Optimal scan time for evaluation of parathyroid adenoma with [18F]-fluorocholine PET/CT

Open access


Background. Parathyroid adenomas, the most common cause of primary hyperparathyroidism, are benign tumours which autonomously produce and secrete parathyroid hormone. [18F]-fluorocholine (FCH), PET marker of cellular proliferation, was recently demonstrated to accumulate in lesions representing enlarged parathyroid tissue; however, the optimal time to perform FCH PET/CT after FCH administration is not known. The aim of this study was to determine the optimal scan time of FCH PET/CT in patients with primary hyperparathyroidism.

Patients and methods. 43 patients with primary hyperparathyroidism were enrolled in this study. A triple-phase PET/CT imaging was performed five minutes, one and two hours after the administration of FCH. Regions of interest (ROI) were placed in lesions representing enlarged parathyroid tissue and thyroid tissue. Standardized uptake value (SUVmean), retention index and lesion contrast for parathyroid and thyroid tissue were calculated.

Results. Accumulation of FCH was higher in lesions representing enlarged parathyroid tissue in comparison to the thyroid tissue with significantly higher SUVmean in the second and in the third phase (p < 0.0001). Average retention index decreased significantly between the first and the second phase and increased significantly between the second and the third phase in lesions representing enlarged parathyroid tissue and decreased significantly over all three phases in thyroid tissue (p< 0.0001). The lesion contrast of lesions representing enlarged parathyroid tissue and thyroid tissue was significantly better in the second and the third phase compared to the first phase (p < 0.05).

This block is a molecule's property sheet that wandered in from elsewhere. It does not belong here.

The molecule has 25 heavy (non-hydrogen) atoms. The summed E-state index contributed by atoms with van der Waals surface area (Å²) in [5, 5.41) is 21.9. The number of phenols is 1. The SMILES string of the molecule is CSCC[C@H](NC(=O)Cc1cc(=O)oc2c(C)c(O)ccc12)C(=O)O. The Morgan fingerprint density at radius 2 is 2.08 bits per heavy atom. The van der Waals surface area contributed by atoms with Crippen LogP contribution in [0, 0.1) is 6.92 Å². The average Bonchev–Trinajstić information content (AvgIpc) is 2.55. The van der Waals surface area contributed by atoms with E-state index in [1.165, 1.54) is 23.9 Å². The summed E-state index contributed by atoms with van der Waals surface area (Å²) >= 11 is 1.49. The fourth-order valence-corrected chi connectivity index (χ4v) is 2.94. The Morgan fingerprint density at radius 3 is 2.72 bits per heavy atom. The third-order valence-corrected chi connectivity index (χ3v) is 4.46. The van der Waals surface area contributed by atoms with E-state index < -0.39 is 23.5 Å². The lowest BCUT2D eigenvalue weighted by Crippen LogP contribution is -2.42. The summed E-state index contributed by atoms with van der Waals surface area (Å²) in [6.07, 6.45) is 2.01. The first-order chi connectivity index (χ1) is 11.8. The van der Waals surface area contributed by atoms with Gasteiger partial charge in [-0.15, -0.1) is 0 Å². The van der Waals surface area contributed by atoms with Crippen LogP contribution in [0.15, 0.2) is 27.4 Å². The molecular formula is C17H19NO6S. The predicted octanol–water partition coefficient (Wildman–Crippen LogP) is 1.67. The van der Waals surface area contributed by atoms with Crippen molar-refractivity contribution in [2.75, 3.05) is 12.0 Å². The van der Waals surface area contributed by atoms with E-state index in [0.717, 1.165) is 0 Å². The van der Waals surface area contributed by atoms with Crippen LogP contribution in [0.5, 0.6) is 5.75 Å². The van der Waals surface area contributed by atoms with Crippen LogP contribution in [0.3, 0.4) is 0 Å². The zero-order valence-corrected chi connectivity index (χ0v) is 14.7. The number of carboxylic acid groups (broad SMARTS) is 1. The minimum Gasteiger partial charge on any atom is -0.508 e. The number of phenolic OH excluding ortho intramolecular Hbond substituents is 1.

Conclusions. According to the results the optimal scan time of FCH PET/CT for localization of lesions representing enlarged parathyroid tissue is one hour after administration of the FCH.

1. Lew JI, Solorzano CC. Surgical management of primary hyperparathyroidism: state of the art. Surg Clin North Am 2009; 89: 1205-25.

2. Wada Y, Kunimura T, Sato S, Hisayuki T, Sato M, Imataka H, et al. Proliferating potential and apoptosis in the development of secondary hyperparathyroidism: a study based on Ki-67 immunohistochemical staining and the terminal dUTP nick-end labeling assay. Ther Apher Dial 2008; 12: 319-28.

3. Yamaguchi S, Yachiku S, Morikawa M. Analysis of proliferative activity of the parathyroid glands using proliferating cell nuclear antigen in patients with hyperparathyroidism. J Clin Endocrinol Metab 1997; 82: 2681-8.

4. Allendorf J, DiGorgi M, Spanknebel K, Inabnet W, Chabot J, Logerfo P. 1112 consecutive bilateral neck explorations for primary hyperparathyroidism. World J Surg 2007; 31: 2075-80.

5. Dowthwaite SA, Young JE, Pasternak JD, Yoo J. Surgical management of primary hyperparathyroidism. J Clin Densitom 2013; 16: 48-53.

6. Wang CA. Surgical management of primary hyperparathyroidism. Curr Probl Surg 1985; 22: 1-50.

7. Ruda JM, Hollenbeak CS, Stack BC, Jr. A systematic review of the diagnosis and treatment of primary hyperparathyroidism from 1995 to 2003. Otolaryngol Head Neck Surg 2005; 132: 359-72.

8. Miccoli P, Pinchera A, Cecchini G, Conte M, Bendinelli C, Vignali E, et al. Minimally invasive, video-assisted parathyroid surgery for primary hyperparathyroidism. J Endocrinol Invest 1997; 20: 429-30.

9. Goldstein RE, Blevins L, Delbeke D, Martin WH. Effect of minimally invasive radioguided parathyroidectomy on efficacy, length of stay, and costs in the management of primary hyperparathyroidism. Ann Surg 2000; 231: 732-42.

10. Sosa JA, Udelsman R. Minimally invasive parathyroidectomy. Surg Oncol 2003; 12: 125-34.

11. Grant CS, Thompson G, Farley D, van Heerden J. Primary hyperparathyroidism surgical management since the introduction of minimally invasive parathyroidectomy: Mayo Clinic experience. Arch Surg 2005; 140: 472-479.